The Council has currently the following members:
Prof. Dr. Martin Faulstich (Chair), Technische Universität München
Prof. Dr. Heidi Foth (Vice Chair), Universität Halle-Wittenberg
Prof. Dr. Christian Calliess, Freie Universität Berlin
Prof. Dr. Olav Hohmeyer, Universität Flensburg
Prof. Dr. Karin Holm-Müller, Rheinische Friedrich-Wilhelms-Universität Bonn
Prof. Dr. Manfred Niekisch, Goethe Universität Frankfurt, Zoologischer Garten Frankfurt

Prof. Dr. Miranda Schreurs, Freie Universität Berlin

Christian Simon | idw
Further information:
http://www.umweltrat.de/

More articles from Ecology, The Environment and Conservation:

nachricht Safeguarding sustainability through forest certification mapping
27.06.2017 | International Institute for Applied Systems Analysis (IIASA)

nachricht Dune ecosystem modelling
26.06.2017 | Albert-Ludwigs-Universität Freiburg im Breisgau

All articles from Ecology, The Environment and Conservation >>>

The most recent press releases about innovation >>>

Die letzten 5 Focus-News des innovations-reports im Überblick:

Im Focus: Manipulating Electron Spins Without Loss of Information

Physicists have developed a new technique that uses electrical voltages to control the electron spin on a chip. The newly-developed method provides protection from spin decay, meaning that the contained information can be maintained and transmitted over comparatively large distances, as has been demonstrated by a team from the University of Basel’s Department of Physics and the Swiss Nanoscience Institute. The results have been published in Physical Review X.

For several years, researchers have been trying to use the spin of an electron to store and transmit information. The spin of each electron is always coupled...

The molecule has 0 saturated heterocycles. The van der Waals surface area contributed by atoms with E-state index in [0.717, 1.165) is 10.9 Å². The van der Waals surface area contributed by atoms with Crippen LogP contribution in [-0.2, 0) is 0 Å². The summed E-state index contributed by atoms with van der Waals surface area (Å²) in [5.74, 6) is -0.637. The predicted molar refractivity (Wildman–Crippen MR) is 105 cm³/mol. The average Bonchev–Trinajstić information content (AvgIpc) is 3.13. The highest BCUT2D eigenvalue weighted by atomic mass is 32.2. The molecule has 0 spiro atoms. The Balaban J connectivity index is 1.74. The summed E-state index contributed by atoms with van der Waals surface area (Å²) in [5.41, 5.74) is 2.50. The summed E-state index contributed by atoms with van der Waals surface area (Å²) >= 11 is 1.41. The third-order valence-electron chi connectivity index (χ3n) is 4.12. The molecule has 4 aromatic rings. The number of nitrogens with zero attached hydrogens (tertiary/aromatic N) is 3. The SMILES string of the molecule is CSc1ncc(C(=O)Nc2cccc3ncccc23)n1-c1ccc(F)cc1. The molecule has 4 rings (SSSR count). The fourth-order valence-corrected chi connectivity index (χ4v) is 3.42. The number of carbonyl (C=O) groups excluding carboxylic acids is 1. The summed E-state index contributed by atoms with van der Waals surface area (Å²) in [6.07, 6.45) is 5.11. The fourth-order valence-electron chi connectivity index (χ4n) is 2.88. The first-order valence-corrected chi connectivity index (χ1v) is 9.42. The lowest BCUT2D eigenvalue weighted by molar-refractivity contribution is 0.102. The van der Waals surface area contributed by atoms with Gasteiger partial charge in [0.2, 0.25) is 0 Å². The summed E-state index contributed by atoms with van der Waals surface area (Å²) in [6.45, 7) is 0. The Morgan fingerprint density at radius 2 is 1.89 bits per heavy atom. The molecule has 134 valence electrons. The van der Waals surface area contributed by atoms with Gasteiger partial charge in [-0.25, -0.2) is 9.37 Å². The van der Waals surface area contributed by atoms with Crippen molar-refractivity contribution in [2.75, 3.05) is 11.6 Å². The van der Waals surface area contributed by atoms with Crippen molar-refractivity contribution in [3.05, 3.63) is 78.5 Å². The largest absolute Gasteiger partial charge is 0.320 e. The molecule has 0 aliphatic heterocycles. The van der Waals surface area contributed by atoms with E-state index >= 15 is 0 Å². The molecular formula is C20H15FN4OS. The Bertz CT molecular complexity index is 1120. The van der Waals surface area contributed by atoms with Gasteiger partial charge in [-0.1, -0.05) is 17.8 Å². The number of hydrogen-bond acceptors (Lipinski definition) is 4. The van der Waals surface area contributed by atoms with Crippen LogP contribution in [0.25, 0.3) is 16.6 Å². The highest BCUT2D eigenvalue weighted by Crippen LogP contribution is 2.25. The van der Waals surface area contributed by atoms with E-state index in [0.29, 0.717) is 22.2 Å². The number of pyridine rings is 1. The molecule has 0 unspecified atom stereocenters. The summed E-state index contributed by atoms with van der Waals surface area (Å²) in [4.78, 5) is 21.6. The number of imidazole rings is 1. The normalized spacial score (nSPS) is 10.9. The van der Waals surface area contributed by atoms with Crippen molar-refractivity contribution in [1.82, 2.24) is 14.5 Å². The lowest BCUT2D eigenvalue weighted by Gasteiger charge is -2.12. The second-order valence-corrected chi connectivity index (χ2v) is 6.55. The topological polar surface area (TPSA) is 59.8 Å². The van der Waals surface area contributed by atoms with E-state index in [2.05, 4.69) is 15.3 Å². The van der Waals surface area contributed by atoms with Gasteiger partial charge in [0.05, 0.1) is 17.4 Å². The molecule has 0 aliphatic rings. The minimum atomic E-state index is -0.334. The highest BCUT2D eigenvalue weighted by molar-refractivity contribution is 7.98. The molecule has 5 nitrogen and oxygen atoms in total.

Im Focus: The proton precisely weighted

What is the mass of a proton? Scientists from Germany and Japan successfully did an important step towards the most exact knowledge of this fundamental constant. By means of precision measurements on a single proton, they could improve the precision by a factor of three and also correct the existing value.

To determine the mass of a single proton still more accurate – a group of physicists led by Klaus Blaum and Sven Sturm of the Max Planck Institute for Nuclear...

Im Focus: On the way to a biological alternative

A bacterial enzyme enables reactions that open up alternatives to key industrial chemical processes

The research team of Prof. Dr. Oliver Einsle at the University of Freiburg's Institute of Biochemistry has long been exploring the functioning of nitrogenase....

Im Focus: The 1 trillion tonne iceberg

Larsen C Ice Shelf rift finally breaks through

A one trillion tonne iceberg - one of the biggest ever recorded -- has calved away from the Larsen C Ice Shelf in Antarctica, after a rift in the ice,...

Im Focus: Laser-cooled ions contribute to better understanding of friction

Physics supports biology: Researchers from PTB have developed a model system to investigate friction phenomena with atomic precision

Friction: what you want from car brakes, otherwise rather a nuisance. In any case, it is useful to know as precisely as possible how friction phenomena arise –...

All Focus news of the innovation-report >>>

Anzeige

Anzeige

Event News

Closing the Sustainability Circle: Protection of Food with Biobased Materials

21.07.2017 | Event News

»We are bringing Additive Manufacturing to SMEs«

19.07.2017 | Event News

The technology with a feel for feelings

12.07.2017 | Event News

 
Latest News

NASA looks to solar eclipse to help understand Earth's energy system

21.07.2017 | Earth Sciences

Stanford researchers develop a new type of soft, growing robot

21.07.2017 | Power and Electrical Engineering

Vortex photons from electrons in circular motion

21.07.2017 | Physics and Astronomy

VideoLinks
B2B-VideoLinks
More VideoLinks >>>